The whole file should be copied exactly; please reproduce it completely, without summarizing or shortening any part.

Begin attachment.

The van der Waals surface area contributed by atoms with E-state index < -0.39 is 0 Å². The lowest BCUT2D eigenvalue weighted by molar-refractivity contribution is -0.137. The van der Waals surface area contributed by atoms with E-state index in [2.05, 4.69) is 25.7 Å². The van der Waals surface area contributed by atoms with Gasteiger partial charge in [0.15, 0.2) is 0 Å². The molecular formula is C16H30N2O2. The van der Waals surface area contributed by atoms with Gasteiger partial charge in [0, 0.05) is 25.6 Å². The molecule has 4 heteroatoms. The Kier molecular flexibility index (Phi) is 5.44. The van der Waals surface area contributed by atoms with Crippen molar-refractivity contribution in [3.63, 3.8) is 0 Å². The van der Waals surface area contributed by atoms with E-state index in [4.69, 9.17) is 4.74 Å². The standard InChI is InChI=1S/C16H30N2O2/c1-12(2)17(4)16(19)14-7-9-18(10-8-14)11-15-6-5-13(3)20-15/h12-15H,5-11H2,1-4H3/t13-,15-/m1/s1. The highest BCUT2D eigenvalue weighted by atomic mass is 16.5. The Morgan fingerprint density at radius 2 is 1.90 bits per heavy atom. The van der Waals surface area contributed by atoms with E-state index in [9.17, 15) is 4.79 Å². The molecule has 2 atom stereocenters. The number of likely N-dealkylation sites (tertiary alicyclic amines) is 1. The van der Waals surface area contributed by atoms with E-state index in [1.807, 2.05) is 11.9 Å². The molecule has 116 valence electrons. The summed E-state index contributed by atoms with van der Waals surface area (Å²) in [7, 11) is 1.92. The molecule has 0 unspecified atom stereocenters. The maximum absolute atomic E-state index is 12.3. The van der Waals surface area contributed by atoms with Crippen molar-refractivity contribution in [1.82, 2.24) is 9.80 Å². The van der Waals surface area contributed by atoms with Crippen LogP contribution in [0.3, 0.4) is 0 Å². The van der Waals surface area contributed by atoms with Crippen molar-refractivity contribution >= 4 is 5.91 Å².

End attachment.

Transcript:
The van der Waals surface area contributed by atoms with E-state index < -0.39 is 0 Å². The lowest BCUT2D eigenvalue weighted by molar-refractivity contribution is -0.137. The van der Waals surface area contributed by atoms with E-state index in [2.05, 4.69) is 25.7 Å². The van der Waals surface area contributed by atoms with Gasteiger partial charge in [0.15, 0.2) is 0 Å². The molecular formula is C16H30N2O2. The van der Waals surface area contributed by atoms with Gasteiger partial charge in [0, 0.05) is 25.6 Å². The molecule has 4 heteroatoms. The Kier molecular flexibility index (Phi) is 5.44. The van der Waals surface area contributed by atoms with Crippen molar-refractivity contribution in [3.63, 3.8) is 0 Å². The van der Waals surface area contributed by atoms with E-state index in [4.69, 9.17) is 4.74 Å². The standard InChI is InChI=1S/C16H30N2O2/c1-12(2)17(4)16(19)14-7-9-18(10-8-14)11-15-6-5-13(3)20-15/h12-15H,5-11H2,1-4H3/t13-,15-/m1/s1. The highest BCUT2D eigenvalue weighted by atomic mass is 16.5. The Morgan fingerprint density at radius 2 is 1.90 bits per heavy atom. The van der Waals surface area contributed by atoms with E-state index in [9.17, 15) is 4.79 Å². The molecule has 2 atom stereocenters. The number of likely N-dealkylation sites (tertiary alicyclic amines) is 1. The van der Waals surface area contributed by atoms with E-state index in [1.807, 2.05) is 11.9 Å². The molecule has 116 valence electrons. The summed E-state index contributed by atoms with van der Waals surface area (Å²) in [7, 11) is 1.92. The molecule has 0 unspecified atom stereocenters. The maximum absolute atomic E-state index is 12.3. The van der Waals surface area contributed by atoms with Crippen molar-refractivity contribution in [1.82, 2.24) is 9.80 Å². The van der Waals surface area contributed by atoms with Crippen LogP contribution in [0.3, 0.4) is 0 Å². The van der Waals surface area contributed by atoms with Crippen molar-refractivity contribution >= 4 is 5.91 Å².